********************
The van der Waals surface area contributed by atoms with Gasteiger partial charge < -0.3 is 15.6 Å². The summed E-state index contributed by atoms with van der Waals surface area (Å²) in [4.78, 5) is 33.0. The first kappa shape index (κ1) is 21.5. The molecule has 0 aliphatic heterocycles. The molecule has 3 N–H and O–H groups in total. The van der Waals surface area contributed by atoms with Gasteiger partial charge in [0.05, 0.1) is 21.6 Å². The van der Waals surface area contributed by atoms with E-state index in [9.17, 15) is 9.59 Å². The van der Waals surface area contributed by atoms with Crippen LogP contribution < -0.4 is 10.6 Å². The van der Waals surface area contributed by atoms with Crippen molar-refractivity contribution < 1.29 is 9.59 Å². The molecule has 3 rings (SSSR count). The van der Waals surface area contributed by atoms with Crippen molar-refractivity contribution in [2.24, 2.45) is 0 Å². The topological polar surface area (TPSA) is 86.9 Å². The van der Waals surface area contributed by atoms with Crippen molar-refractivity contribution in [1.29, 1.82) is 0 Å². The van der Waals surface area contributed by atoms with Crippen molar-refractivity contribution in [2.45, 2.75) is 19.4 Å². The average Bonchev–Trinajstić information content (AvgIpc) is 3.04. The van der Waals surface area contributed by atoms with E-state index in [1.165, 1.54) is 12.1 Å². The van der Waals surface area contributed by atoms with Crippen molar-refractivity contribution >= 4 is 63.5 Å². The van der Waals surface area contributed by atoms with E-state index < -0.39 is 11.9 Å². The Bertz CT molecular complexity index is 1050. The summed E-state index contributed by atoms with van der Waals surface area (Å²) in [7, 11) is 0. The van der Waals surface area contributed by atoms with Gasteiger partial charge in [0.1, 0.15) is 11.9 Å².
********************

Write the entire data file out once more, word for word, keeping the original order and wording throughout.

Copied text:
The van der Waals surface area contributed by atoms with Gasteiger partial charge < -0.3 is 15.6 Å². The summed E-state index contributed by atoms with van der Waals surface area (Å²) in [4.78, 5) is 33.0. The first kappa shape index (κ1) is 21.5. The molecule has 0 aliphatic heterocycles. The molecule has 3 N–H and O–H groups in total. The van der Waals surface area contributed by atoms with Gasteiger partial charge in [0.05, 0.1) is 21.6 Å². The van der Waals surface area contributed by atoms with E-state index in [9.17, 15) is 9.59 Å². The van der Waals surface area contributed by atoms with Crippen LogP contribution < -0.4 is 10.6 Å². The van der Waals surface area contributed by atoms with Crippen molar-refractivity contribution < 1.29 is 9.59 Å². The molecule has 3 rings (SSSR count). The van der Waals surface area contributed by atoms with Crippen molar-refractivity contribution in [2.24, 2.45) is 0 Å². The topological polar surface area (TPSA) is 86.9 Å². The van der Waals surface area contributed by atoms with Crippen molar-refractivity contribution in [1.29, 1.82) is 0 Å². The van der Waals surface area contributed by atoms with Crippen molar-refractivity contribution in [2.45, 2.75) is 19.4 Å². The average Bonchev–Trinajstić information content (AvgIpc) is 3.04. The van der Waals surface area contributed by atoms with E-state index in [1.165, 1.54) is 12.1 Å². The van der Waals surface area contributed by atoms with Crippen molar-refractivity contribution >= 4 is 63.5 Å². The van der Waals surface area contributed by atoms with E-state index < -0.39 is 11.9 Å². The Bertz CT molecular complexity index is 1050. The summed E-state index contributed by atoms with van der Waals surface area (Å²) in [7, 11) is 0. The van der Waals surface area contributed by atoms with Gasteiger partial charge in [0.1, 0.15) is 11.9 Å².